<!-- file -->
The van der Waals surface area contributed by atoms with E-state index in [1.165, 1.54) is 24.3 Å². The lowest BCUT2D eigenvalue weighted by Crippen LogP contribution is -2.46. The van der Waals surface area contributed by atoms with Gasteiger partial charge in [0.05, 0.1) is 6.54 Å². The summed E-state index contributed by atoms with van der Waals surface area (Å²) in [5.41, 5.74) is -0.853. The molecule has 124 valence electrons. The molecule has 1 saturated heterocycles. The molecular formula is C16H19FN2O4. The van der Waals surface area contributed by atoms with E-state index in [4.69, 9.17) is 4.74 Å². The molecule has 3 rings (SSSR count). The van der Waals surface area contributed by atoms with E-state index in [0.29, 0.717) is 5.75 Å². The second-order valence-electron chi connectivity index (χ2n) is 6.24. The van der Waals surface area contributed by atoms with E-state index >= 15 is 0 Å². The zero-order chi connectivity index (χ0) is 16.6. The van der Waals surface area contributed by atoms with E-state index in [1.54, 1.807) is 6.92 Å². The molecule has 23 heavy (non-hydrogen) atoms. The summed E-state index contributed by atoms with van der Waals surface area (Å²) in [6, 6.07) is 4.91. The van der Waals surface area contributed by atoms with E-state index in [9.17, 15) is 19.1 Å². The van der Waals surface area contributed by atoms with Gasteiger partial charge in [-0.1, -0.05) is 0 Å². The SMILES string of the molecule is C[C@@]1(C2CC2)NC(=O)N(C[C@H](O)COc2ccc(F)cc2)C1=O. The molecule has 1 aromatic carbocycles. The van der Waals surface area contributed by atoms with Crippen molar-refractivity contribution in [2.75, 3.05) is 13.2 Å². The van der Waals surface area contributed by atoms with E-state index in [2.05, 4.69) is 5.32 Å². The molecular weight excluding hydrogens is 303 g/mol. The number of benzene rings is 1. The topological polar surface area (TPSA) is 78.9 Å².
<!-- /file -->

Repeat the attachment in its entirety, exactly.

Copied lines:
The van der Waals surface area contributed by atoms with E-state index in [1.165, 1.54) is 24.3 Å². The lowest BCUT2D eigenvalue weighted by Crippen LogP contribution is -2.46. The van der Waals surface area contributed by atoms with Gasteiger partial charge in [0.05, 0.1) is 6.54 Å². The summed E-state index contributed by atoms with van der Waals surface area (Å²) in [5.41, 5.74) is -0.853. The molecule has 124 valence electrons. The molecule has 1 saturated heterocycles. The molecular formula is C16H19FN2O4. The van der Waals surface area contributed by atoms with E-state index in [4.69, 9.17) is 4.74 Å². The molecule has 3 rings (SSSR count). The van der Waals surface area contributed by atoms with E-state index in [0.29, 0.717) is 5.75 Å². The second-order valence-electron chi connectivity index (χ2n) is 6.24. The van der Waals surface area contributed by atoms with E-state index >= 15 is 0 Å². The zero-order chi connectivity index (χ0) is 16.6. The van der Waals surface area contributed by atoms with E-state index in [1.54, 1.807) is 6.92 Å². The molecule has 23 heavy (non-hydrogen) atoms. The summed E-state index contributed by atoms with van der Waals surface area (Å²) in [6, 6.07) is 4.91. The van der Waals surface area contributed by atoms with E-state index in [9.17, 15) is 19.1 Å². The van der Waals surface area contributed by atoms with Gasteiger partial charge in [-0.1, -0.05) is 0 Å². The SMILES string of the molecule is C[C@@]1(C2CC2)NC(=O)N(C[C@H](O)COc2ccc(F)cc2)C1=O. The molecule has 1 aromatic carbocycles. The van der Waals surface area contributed by atoms with Crippen molar-refractivity contribution in [2.75, 3.05) is 13.2 Å². The van der Waals surface area contributed by atoms with E-state index in [2.05, 4.69) is 5.32 Å². The molecular weight excluding hydrogens is 303 g/mol. The number of benzene rings is 1. The topological polar surface area (TPSA) is 78.9 Å².